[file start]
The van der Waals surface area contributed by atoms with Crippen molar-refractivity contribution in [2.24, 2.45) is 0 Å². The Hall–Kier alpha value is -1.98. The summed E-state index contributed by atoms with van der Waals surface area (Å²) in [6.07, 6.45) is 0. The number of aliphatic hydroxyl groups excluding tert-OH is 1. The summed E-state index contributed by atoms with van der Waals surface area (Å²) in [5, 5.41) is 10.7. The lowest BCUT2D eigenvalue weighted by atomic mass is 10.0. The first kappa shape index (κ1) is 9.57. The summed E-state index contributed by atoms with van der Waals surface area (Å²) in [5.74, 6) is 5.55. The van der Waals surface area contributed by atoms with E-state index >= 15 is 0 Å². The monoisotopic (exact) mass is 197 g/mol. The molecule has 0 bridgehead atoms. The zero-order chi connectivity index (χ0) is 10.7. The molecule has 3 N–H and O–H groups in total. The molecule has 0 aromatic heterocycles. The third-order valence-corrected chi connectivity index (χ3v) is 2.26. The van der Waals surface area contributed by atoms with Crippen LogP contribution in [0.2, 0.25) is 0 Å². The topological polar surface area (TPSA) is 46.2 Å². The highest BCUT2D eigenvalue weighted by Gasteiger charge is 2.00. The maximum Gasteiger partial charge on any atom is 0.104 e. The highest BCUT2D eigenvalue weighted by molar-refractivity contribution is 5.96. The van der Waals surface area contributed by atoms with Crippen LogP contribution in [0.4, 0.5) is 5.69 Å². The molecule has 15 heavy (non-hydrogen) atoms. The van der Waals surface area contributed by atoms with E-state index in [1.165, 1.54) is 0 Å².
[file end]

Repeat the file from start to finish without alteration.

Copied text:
The van der Waals surface area contributed by atoms with Crippen molar-refractivity contribution in [2.24, 2.45) is 0 Å². The Hall–Kier alpha value is -1.98. The summed E-state index contributed by atoms with van der Waals surface area (Å²) in [6.07, 6.45) is 0. The number of aliphatic hydroxyl groups excluding tert-OH is 1. The summed E-state index contributed by atoms with van der Waals surface area (Å²) in [5, 5.41) is 10.7. The lowest BCUT2D eigenvalue weighted by atomic mass is 10.0. The first kappa shape index (κ1) is 9.57. The summed E-state index contributed by atoms with van der Waals surface area (Å²) in [5.74, 6) is 5.55. The van der Waals surface area contributed by atoms with E-state index >= 15 is 0 Å². The monoisotopic (exact) mass is 197 g/mol. The molecule has 0 bridgehead atoms. The zero-order chi connectivity index (χ0) is 10.7. The molecule has 3 N–H and O–H groups in total. The molecule has 0 aromatic heterocycles. The third-order valence-corrected chi connectivity index (χ3v) is 2.26. The van der Waals surface area contributed by atoms with Crippen LogP contribution in [0.2, 0.25) is 0 Å². The topological polar surface area (TPSA) is 46.2 Å². The highest BCUT2D eigenvalue weighted by Gasteiger charge is 2.00. The maximum Gasteiger partial charge on any atom is 0.104 e. The highest BCUT2D eigenvalue weighted by molar-refractivity contribution is 5.96. The van der Waals surface area contributed by atoms with Crippen LogP contribution in [0.4, 0.5) is 5.69 Å². The molecule has 15 heavy (non-hydrogen) atoms. The van der Waals surface area contributed by atoms with E-state index in [1.165, 1.54) is 0 Å².